Monday, November 11, 2013

Eugenics and all that

Knowledge on the whole is a good thing, but one does not know how new knowledge will affect the society that it arrives in.  The recipient of knowledge always has a history and practices and tendencies.   A simple example is the gender determination of fetuses.  In India and China, it turned out to be a deleterious thing.  I don't know about China, but in India, regulation has been insufficient to curb the problem.

We worry about an Iran getting the knowledge and capabilities centered around nuclear fission - not because knowledge is bad, but because we do not know what use their ideology will make of this knowledge and capabilities.

We may worry less about the arrival of new industrial processes in countries that have effective environmental protection agencies than in those that have none.

The United States has a long history of eugenics.  Eugenicists gave their ideas a scientific sheen.   Tens of thousands of people were compulsorily sterilized under these laws.  The eugenics movement closed the doors on immigration for "inferior" peoples.  Eugenics was apparently the ideology behind widespread IQ testing, and the US remains an IQ-obsessed country till this day.  Eugenics was supposedly discredited by Nazism, but states had laws on the books till even the early 1980s.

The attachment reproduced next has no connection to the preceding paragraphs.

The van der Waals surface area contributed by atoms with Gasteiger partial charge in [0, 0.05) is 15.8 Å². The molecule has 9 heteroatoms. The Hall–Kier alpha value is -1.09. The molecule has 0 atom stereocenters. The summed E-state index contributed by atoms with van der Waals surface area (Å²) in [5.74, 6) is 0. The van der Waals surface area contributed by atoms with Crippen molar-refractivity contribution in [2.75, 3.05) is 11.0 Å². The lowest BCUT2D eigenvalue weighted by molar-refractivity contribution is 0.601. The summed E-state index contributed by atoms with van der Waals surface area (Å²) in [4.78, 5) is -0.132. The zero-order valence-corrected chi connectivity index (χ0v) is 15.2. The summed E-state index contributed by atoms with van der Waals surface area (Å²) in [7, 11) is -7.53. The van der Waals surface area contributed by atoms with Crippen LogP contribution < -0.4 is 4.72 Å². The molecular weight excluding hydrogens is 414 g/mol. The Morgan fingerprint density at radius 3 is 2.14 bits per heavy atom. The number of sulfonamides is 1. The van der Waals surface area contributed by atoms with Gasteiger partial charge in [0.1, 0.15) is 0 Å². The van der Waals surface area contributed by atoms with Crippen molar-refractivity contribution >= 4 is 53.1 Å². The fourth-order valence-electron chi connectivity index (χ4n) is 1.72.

Further the forces that are behind these kinds of ideas are not dead, they are dormant; they may be senescent, but they may spring back with full vigor.  We see this already in the movement that was soundly defeated a hundred and fifty years ago - the Confederacy reawakens, perhaps because of the catalyst of a black President.   Maybe when Obama retires, this will go away.  Maybe not.

One must therefore worry about what the effect of finding genes that correlate with intelligence will have on the American society.   It is knowledge in the abstract that is good; but knowledge, I repeat, always arrives in a specific social, political, economic, ideological context, and people interpret and act on knowledge not as purely rational beings, but rather, conditioned by their circumstances; and can lead them into huge blunders and even atrocities.

PS: for example. 

PPS: some bad typos corrected.